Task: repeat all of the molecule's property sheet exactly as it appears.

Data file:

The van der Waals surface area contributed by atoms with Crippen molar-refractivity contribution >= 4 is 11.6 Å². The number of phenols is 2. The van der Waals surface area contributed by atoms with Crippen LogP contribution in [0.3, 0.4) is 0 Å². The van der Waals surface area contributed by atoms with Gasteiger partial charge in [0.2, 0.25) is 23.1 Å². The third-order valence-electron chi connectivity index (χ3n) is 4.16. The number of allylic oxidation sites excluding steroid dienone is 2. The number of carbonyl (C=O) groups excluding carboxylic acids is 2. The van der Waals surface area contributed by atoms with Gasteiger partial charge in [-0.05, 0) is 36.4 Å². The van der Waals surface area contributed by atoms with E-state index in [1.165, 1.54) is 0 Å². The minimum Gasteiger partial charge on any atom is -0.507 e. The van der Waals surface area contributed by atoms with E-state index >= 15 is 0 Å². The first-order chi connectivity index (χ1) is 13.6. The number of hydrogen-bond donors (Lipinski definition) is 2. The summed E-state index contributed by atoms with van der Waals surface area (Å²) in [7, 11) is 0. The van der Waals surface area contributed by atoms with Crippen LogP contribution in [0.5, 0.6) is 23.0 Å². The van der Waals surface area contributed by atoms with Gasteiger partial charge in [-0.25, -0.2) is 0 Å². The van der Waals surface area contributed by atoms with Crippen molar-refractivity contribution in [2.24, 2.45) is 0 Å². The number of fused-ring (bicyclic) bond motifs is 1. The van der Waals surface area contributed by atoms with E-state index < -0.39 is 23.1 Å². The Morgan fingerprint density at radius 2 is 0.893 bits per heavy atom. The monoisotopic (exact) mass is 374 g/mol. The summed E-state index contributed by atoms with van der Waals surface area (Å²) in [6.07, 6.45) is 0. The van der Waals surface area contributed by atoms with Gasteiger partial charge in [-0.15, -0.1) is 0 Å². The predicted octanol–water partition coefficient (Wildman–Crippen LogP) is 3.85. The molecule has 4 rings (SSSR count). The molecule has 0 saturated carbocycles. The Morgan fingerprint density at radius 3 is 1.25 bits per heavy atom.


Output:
The van der Waals surface area contributed by atoms with Crippen molar-refractivity contribution >= 4 is 11.6 Å². The number of phenols is 2. The van der Waals surface area contributed by atoms with Crippen LogP contribution in [0.3, 0.4) is 0 Å². The van der Waals surface area contributed by atoms with Gasteiger partial charge in [0.2, 0.25) is 23.1 Å². The third-order valence-electron chi connectivity index (χ3n) is 4.16. The number of allylic oxidation sites excluding steroid dienone is 2. The number of carbonyl (C=O) groups excluding carboxylic acids is 2. The van der Waals surface area contributed by atoms with Gasteiger partial charge in [-0.05, 0) is 36.4 Å². The van der Waals surface area contributed by atoms with E-state index in [1.165, 1.54) is 0 Å². The minimum Gasteiger partial charge on any atom is -0.507 e. The van der Waals surface area contributed by atoms with E-state index >= 15 is 0 Å². The first-order chi connectivity index (χ1) is 13.6. The number of hydrogen-bond donors (Lipinski definition) is 2. The summed E-state index contributed by atoms with van der Waals surface area (Å²) in [7, 11) is 0. The van der Waals surface area contributed by atoms with Crippen LogP contribution in [0.5, 0.6) is 23.0 Å². The van der Waals surface area contributed by atoms with Gasteiger partial charge in [-0.25, -0.2) is 0 Å². The van der Waals surface area contributed by atoms with Crippen molar-refractivity contribution in [2.24, 2.45) is 0 Å². The number of fused-ring (bicyclic) bond motifs is 1. The van der Waals surface area contributed by atoms with E-state index < -0.39 is 23.1 Å². The Morgan fingerprint density at radius 2 is 0.893 bits per heavy atom. The monoisotopic (exact) mass is 374 g/mol. The summed E-state index contributed by atoms with van der Waals surface area (Å²) in [6.07, 6.45) is 0. The van der Waals surface area contributed by atoms with Gasteiger partial charge in [-0.15, -0.1) is 0 Å². The predicted octanol–water partition coefficient (Wildman–Crippen LogP) is 3.85. The molecule has 4 rings (SSSR count). The molecule has 0 saturated carbocycles. The Morgan fingerprint density at radius 3 is 1.25 bits per heavy atom.